Three-quarters of the way through our product-testing regimen, we saw HP’s unremarkable 23-inch display headed toward a verdict of 6 or 7. It has a couple of nice features—as well as a couple of odd omissions—but at that point we hadn’t encountered anything that would set it apart from the crowd either way. But then we came to the Extreme Grayscale phase of the DisplayMate benchmark and our eyes just about popped out of their sockets.
This test renders extremes in the grayscale, beginning with boxes of increasingly intense shades of gray displayed on black and then white backgrounds. The w2338h had no problems passing the first half of this test, and it performed as expected when we cycled through shades of blue, red, and magenta. But the monitor proved incapable of differentiating between any of the high-intensity shades of green displayed on a fully saturated green background. What should have been cyan boxes on a cyan background showed up as yellow, and what should have been yellow boxes on a yellow background were rendered green, instead.
The HP w2338h's stand is one of the features we do like. It tilts and swivels, or you can remove it entirely to mount the display on the wall.
We suppose we could attribute the w2338h’s poor performance to the fact that it’s based on an LCD panel that’s capable of delivering only six-bit color depth, and that it uses frame-rate control to simulate the production of 16-plus million colors; but we’ve seen a number of six-bit/FRC panels that didn’t exhibit the same problems we saw with this monitor. The monitor’s color gamut is limited to 72 percent of the NTSC color space, but that’s not unusual, either.
The rest of this monitor’s shortcomings seem minor by comparison, but we’re very critical of its mirror-like nature. We found ourselves perpetually distracted by specular reflections whenever there was a source of bright light behind our chair—including daylight passing through windows in an adjacent room. This was much less of an issue when we darkened the room and the only source of light was above the monitor, but those are restrictions we’re not willing to put up with. And while we welcome the presence of an HDMI port, we were surprised to discover that the monitor has a VGA port as well, but no DVI port. Adding insult to injury, HP doesn’t pack an HDMI cable in the box. VGA and analog audio cables are included, however, so you won’t be left completely high and dry when you bring the monitor home. Come on, HP, if you’re going to leave a cable out of the deal, why not omit the one that no one will use anyway?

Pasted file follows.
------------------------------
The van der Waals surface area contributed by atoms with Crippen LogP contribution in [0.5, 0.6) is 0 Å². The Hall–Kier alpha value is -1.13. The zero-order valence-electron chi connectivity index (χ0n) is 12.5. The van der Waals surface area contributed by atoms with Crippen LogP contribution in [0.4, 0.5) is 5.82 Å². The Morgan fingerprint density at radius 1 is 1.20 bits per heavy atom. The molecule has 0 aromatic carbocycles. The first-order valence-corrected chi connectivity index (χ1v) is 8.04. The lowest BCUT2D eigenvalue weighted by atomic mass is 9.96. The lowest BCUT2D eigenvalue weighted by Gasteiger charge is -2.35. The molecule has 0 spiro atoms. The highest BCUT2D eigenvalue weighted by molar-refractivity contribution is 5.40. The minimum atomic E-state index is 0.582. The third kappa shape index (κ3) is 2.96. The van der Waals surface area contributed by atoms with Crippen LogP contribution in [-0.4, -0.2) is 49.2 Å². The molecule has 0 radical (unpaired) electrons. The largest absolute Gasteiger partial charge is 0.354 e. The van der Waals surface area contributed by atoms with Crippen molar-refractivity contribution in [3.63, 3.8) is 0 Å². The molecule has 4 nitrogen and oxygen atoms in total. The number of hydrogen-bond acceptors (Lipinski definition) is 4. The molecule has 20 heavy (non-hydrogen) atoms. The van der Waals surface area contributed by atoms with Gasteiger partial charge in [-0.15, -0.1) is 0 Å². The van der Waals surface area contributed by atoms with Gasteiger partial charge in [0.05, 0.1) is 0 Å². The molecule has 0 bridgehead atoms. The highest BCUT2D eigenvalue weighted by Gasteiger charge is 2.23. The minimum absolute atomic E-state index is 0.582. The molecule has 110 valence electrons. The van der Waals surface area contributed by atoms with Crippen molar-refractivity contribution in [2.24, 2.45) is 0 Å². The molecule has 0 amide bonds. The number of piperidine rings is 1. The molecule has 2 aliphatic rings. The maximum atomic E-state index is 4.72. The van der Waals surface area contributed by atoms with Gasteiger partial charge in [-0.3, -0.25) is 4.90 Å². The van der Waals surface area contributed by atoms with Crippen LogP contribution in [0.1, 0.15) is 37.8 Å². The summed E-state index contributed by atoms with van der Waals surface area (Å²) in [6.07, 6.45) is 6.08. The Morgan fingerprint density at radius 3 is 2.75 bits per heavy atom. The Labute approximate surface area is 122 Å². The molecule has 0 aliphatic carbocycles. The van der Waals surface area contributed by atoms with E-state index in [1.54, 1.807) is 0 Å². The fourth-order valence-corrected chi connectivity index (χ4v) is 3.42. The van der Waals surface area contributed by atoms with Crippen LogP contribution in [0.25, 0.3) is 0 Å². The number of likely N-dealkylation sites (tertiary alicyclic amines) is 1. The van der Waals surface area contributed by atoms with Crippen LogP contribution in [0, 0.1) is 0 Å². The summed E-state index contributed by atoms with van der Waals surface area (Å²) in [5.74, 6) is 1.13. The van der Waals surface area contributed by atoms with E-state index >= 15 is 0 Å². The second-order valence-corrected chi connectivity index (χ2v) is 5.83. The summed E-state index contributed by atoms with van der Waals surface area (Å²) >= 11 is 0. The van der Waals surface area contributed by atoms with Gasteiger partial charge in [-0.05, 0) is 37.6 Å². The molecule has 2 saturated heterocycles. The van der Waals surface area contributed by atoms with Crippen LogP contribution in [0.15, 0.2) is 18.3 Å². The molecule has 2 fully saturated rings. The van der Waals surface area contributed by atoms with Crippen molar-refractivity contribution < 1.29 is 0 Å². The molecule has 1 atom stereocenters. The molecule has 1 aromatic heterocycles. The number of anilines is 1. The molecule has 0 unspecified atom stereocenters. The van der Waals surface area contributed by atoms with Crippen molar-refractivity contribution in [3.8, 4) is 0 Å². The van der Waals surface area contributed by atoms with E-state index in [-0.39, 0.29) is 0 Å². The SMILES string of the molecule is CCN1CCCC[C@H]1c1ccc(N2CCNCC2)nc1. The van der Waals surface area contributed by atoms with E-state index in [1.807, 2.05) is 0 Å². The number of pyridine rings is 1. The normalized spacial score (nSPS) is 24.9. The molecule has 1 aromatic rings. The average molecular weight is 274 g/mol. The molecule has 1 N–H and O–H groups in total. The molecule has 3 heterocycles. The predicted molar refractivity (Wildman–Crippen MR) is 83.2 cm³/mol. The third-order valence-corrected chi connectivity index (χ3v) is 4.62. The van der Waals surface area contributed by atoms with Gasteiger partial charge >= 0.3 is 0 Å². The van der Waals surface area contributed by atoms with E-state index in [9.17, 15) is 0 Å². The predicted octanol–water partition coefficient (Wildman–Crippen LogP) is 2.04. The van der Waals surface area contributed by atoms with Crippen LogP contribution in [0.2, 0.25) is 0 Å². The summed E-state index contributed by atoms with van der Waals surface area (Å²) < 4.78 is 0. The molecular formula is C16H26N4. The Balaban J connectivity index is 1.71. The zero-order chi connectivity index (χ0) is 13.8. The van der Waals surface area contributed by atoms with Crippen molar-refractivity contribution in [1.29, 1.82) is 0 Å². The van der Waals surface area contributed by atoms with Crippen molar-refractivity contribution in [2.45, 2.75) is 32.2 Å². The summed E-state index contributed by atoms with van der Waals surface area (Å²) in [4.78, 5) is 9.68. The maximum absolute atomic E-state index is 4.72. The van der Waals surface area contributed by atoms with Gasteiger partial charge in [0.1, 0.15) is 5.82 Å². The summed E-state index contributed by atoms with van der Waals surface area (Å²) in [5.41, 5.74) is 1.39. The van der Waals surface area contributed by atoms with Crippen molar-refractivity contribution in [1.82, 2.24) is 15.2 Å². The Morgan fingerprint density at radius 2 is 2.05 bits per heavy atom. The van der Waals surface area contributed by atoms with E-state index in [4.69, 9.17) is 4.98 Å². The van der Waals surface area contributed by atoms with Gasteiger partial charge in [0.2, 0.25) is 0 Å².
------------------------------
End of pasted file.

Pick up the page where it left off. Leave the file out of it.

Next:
The w2338h performed surprisingly well in our Blu-ray test, especially when it came to the many scenes in Watchmen that unfold in deep shadows. But the built-in speakers are so underpowered that we couldn’t hear much of the dialog even when we cranked the dinky 2-watt amp to its maximum output. We encountered the same problem while playing the dialog-rich Fallout 3. The audio issue wouldn’t be as much of a problem if there was a headphone jack that you could plug headphones or powered speakers into, but there isn’t one.
If you’re in the market for an inexpensive monitor, there are plenty to be had. Don’t settle for this one.
Very good black levels; removable stand tilts and swivels; controls are easy to use.
Yellow Matter Custard
No DVI port; no headphone jack; egregious color-tracking errors; specular reflections.